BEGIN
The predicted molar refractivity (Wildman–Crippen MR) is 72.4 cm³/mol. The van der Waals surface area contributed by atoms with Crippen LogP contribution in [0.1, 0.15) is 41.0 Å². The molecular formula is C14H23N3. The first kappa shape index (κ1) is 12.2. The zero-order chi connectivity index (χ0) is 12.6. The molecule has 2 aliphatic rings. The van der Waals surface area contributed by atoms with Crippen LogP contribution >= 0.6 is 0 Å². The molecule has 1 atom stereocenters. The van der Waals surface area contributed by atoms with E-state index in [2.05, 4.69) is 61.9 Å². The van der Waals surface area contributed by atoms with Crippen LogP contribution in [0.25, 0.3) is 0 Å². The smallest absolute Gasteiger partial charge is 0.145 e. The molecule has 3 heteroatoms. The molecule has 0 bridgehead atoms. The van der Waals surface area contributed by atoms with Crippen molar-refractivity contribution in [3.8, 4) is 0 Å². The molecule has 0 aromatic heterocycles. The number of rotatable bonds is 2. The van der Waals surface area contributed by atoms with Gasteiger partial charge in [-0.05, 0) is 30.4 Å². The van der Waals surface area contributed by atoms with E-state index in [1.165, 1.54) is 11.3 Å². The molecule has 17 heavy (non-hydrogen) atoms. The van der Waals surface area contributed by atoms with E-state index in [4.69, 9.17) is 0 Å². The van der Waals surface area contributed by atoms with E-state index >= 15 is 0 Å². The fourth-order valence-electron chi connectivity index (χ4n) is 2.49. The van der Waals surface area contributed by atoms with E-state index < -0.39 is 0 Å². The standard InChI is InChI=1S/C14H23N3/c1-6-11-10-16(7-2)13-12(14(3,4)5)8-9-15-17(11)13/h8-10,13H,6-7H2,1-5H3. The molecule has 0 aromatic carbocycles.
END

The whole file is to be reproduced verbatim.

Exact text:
The predicted molar refractivity (Wildman–Crippen MR) is 72.4 cm³/mol. The van der Waals surface area contributed by atoms with Crippen LogP contribution in [0.1, 0.15) is 41.0 Å². The molecular formula is C14H23N3. The first kappa shape index (κ1) is 12.2. The zero-order chi connectivity index (χ0) is 12.6. The molecule has 2 aliphatic rings. The van der Waals surface area contributed by atoms with Crippen LogP contribution >= 0.6 is 0 Å². The molecule has 1 atom stereocenters. The van der Waals surface area contributed by atoms with E-state index in [2.05, 4.69) is 61.9 Å². The van der Waals surface area contributed by atoms with Crippen LogP contribution in [0.25, 0.3) is 0 Å². The smallest absolute Gasteiger partial charge is 0.145 e. The molecule has 3 heteroatoms. The molecule has 0 bridgehead atoms. The van der Waals surface area contributed by atoms with Crippen molar-refractivity contribution in [3.8, 4) is 0 Å². The molecule has 0 aromatic heterocycles. The number of rotatable bonds is 2. The van der Waals surface area contributed by atoms with Gasteiger partial charge in [-0.05, 0) is 30.4 Å². The van der Waals surface area contributed by atoms with E-state index in [1.165, 1.54) is 11.3 Å². The molecule has 17 heavy (non-hydrogen) atoms. The van der Waals surface area contributed by atoms with E-state index in [4.69, 9.17) is 0 Å². The van der Waals surface area contributed by atoms with E-state index >= 15 is 0 Å². The fourth-order valence-electron chi connectivity index (χ4n) is 2.49. The van der Waals surface area contributed by atoms with E-state index < -0.39 is 0 Å². The standard InChI is InChI=1S/C14H23N3/c1-6-11-10-16(7-2)13-12(14(3,4)5)8-9-15-17(11)13/h8-10,13H,6-7H2,1-5H3. The molecule has 0 aromatic carbocycles.